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Panel Discussions - Friday, April 27, 2012

Preventing Conflicts in Africa: The Role of Early Warning and Response Systems

An April 27th roundtable discussion at IPI titled “Preventing Conflicts in Africa: The Role of Early Warning and Response Systems” examined the progress, prospects and challenges of regional and international early warning and response mechanisms to monitor, anticipate, and mitigate potential conflict situations in Africa.

The roundtable discussion was co-organized with the Permanent Missions of South Africa and Azerbaijan to the United Nations. It was attended by over 40 participants including representatives from the United Nations, UN member states, civil society, and think tanks. Experts from the African Union (AU) Continental Early Warning System and the Institute for Security Studies in Addis Ababa, Ethiopia took part in the meeting.

The meeting assessed the effectiveness of the AU Continental Early Warning System to collect, analyze, and report on conflict information, as well as its engagement with the relevant decision-makers responsible for policy response. The roundtable also discussed the opportunities for the AU and the Regional Economic Communities (RECs) to collaborate with civil society organizations and think tanks to further enhance early warning and response mechanisms. It examined the United Nations’ understanding of, and approaches to, conflict early warning, and the increased collaboration efforts developed by the United Nations, the AU, and other African regional organizations towards better conflict prevention.

Four major trends emerged during the discussion:

The AU Continental Early Warning System has developed a comprehensive set of data collection and analysis tools, reinforced by increasing cooperation with other regional early warning and response mechanisms. However, the limited capacity of the AU situation room in terms of staff expertise, material and technical equipment continues to hinder the effectiveness of the CEWS, which is to be fully operationalized this year.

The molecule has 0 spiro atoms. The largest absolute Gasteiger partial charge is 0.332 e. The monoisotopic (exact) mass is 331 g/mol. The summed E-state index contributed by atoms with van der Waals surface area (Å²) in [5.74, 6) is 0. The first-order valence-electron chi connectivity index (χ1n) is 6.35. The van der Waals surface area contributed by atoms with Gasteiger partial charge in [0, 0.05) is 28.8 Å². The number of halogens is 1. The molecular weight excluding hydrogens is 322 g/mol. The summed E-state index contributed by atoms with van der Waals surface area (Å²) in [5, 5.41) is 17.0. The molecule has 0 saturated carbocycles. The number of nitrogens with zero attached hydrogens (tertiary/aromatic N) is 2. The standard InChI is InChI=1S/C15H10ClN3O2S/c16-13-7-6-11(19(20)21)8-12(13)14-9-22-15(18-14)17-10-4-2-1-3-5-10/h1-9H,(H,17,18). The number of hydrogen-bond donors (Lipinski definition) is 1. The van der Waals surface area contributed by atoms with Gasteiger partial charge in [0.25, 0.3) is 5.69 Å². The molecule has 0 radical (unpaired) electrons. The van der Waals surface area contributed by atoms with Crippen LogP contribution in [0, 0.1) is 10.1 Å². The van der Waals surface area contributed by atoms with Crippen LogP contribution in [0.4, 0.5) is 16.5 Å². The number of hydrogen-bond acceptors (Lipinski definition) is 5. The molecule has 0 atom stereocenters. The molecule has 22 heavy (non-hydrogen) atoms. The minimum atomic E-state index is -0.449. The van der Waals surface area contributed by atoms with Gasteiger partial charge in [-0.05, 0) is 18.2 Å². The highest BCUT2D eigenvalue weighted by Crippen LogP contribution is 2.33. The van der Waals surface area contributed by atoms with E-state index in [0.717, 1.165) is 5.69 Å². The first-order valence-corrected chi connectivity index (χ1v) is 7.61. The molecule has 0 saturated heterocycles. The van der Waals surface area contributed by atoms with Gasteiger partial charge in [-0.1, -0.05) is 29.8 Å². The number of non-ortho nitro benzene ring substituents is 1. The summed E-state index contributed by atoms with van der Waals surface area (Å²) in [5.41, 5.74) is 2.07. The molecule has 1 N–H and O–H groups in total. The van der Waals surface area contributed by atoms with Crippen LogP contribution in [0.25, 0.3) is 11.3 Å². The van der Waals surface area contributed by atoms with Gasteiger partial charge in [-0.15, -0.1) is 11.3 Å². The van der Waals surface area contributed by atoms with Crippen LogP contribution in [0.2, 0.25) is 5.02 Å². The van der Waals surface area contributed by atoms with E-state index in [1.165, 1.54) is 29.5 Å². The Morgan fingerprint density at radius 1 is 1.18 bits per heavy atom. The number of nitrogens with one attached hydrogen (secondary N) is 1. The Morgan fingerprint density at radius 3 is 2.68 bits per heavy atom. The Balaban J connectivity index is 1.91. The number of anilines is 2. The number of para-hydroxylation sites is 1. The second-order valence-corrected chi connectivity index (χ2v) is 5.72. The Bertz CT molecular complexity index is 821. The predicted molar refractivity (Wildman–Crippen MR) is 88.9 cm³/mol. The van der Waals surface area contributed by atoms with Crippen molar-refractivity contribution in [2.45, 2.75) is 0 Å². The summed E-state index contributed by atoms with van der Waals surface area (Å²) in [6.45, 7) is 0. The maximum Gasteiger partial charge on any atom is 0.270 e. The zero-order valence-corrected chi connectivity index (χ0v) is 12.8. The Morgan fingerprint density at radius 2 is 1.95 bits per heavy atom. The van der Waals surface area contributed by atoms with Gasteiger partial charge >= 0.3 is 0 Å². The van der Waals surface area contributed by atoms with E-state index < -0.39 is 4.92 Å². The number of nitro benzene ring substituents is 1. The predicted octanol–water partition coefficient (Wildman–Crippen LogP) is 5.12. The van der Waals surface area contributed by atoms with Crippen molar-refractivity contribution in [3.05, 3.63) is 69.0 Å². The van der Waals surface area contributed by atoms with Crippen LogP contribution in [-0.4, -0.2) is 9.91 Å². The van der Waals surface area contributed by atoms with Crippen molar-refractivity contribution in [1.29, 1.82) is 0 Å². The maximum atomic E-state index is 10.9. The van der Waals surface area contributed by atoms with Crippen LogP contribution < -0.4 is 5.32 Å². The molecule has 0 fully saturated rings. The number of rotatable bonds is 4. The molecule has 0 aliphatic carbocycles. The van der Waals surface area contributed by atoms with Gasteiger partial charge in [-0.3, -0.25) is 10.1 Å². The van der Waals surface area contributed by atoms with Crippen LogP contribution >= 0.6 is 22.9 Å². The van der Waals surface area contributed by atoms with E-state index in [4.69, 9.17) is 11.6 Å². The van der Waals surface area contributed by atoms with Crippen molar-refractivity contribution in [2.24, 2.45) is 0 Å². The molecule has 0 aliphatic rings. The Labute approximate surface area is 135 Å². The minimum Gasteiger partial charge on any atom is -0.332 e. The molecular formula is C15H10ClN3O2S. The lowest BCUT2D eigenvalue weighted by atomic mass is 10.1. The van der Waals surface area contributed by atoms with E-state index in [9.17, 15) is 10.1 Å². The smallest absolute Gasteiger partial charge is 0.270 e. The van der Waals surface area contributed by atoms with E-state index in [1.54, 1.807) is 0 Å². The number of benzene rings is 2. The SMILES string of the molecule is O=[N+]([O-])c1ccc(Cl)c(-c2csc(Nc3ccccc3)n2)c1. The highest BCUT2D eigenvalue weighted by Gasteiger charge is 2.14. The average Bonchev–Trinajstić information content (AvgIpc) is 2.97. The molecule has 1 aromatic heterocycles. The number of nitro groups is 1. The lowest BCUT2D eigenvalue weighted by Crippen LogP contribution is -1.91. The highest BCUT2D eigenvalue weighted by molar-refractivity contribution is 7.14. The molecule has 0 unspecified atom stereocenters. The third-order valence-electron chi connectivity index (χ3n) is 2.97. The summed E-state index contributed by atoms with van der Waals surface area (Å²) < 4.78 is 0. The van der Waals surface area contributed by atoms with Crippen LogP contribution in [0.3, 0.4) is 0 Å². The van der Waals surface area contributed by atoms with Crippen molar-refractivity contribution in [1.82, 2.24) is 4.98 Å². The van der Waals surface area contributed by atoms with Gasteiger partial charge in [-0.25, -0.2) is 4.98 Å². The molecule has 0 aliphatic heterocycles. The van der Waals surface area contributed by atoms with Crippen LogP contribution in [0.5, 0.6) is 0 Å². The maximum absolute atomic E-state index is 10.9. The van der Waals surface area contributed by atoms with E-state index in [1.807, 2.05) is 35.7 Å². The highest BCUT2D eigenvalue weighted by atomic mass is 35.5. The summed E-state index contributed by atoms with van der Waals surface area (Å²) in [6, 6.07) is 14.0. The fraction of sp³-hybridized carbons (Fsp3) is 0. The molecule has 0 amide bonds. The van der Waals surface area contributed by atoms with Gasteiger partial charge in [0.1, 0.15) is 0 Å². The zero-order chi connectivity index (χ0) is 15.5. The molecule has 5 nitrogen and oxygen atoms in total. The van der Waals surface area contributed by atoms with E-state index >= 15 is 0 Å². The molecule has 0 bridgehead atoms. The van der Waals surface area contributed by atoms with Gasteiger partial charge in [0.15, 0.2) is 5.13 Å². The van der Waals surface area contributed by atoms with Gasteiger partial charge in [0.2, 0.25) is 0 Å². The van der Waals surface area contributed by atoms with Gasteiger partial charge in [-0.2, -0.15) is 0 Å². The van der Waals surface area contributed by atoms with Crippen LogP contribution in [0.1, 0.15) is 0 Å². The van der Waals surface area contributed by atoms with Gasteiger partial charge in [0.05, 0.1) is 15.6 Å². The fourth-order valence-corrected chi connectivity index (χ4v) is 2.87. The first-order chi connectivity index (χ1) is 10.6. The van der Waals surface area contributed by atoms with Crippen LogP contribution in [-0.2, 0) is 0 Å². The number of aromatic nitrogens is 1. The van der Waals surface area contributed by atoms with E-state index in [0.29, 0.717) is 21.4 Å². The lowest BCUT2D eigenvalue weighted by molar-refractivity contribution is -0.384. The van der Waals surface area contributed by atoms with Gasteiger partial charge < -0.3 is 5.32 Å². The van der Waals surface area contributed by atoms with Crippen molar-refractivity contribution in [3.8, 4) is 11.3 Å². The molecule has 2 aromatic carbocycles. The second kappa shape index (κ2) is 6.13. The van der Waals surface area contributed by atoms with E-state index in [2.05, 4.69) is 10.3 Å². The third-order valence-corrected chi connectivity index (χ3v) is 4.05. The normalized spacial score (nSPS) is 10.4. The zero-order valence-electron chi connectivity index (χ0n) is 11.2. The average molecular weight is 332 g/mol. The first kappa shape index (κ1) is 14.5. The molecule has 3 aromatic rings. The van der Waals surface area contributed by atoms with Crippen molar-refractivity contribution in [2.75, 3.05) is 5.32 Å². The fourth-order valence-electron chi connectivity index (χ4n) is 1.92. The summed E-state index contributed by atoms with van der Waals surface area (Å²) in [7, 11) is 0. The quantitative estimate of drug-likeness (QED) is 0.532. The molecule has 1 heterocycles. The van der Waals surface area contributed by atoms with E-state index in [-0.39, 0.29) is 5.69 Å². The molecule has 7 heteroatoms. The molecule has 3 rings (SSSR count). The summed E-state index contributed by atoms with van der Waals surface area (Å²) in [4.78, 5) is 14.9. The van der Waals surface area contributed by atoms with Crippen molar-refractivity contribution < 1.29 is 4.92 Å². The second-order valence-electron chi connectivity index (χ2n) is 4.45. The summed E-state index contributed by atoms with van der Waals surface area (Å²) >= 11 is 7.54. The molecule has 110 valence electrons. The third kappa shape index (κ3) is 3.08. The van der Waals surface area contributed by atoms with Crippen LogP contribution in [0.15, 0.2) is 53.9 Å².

Civil society organizations and think tanks specializing in peace and security can usefully contribute to strengthening the early warning and response mechanisms established at continental and regional levels. Their links with local communities provide civil society with a comparative advantage in accessing open source information on potential conflict. Civil society’s experience in advocacy can also facilitate the preparation of implementable recommendations for policy response. Furthermore, African early warning and response mechanisms can benefit from the political independence and infrastructural capacity of regional and international think tanks.

At the United Nations, early warning efforts aim to strengthen national capacity for conflict prevention, by building the skills of, and developing closer collaboration among, national actors to facilitate immediate response to conflicts. The United Nations considers that “conflict is everyone’s business,” and encourages early interventions which look at both the short and the longer term of conflict causes and issues.

The gap between early warning and early response remains a challenge. Coordinating between early warning actors and decision-makers who are to act on proposed policy options; identifying the relevant actors or institutions to respond to a particular conflict; and mobilizing the necessary capacity and resources are some of the challenges facing the international community. In considering both the existing divergences and comparative advantages of conflict prevention at national, regional, continental or international levels, any early response to conflict should be timely, appropriate, and sustainable.

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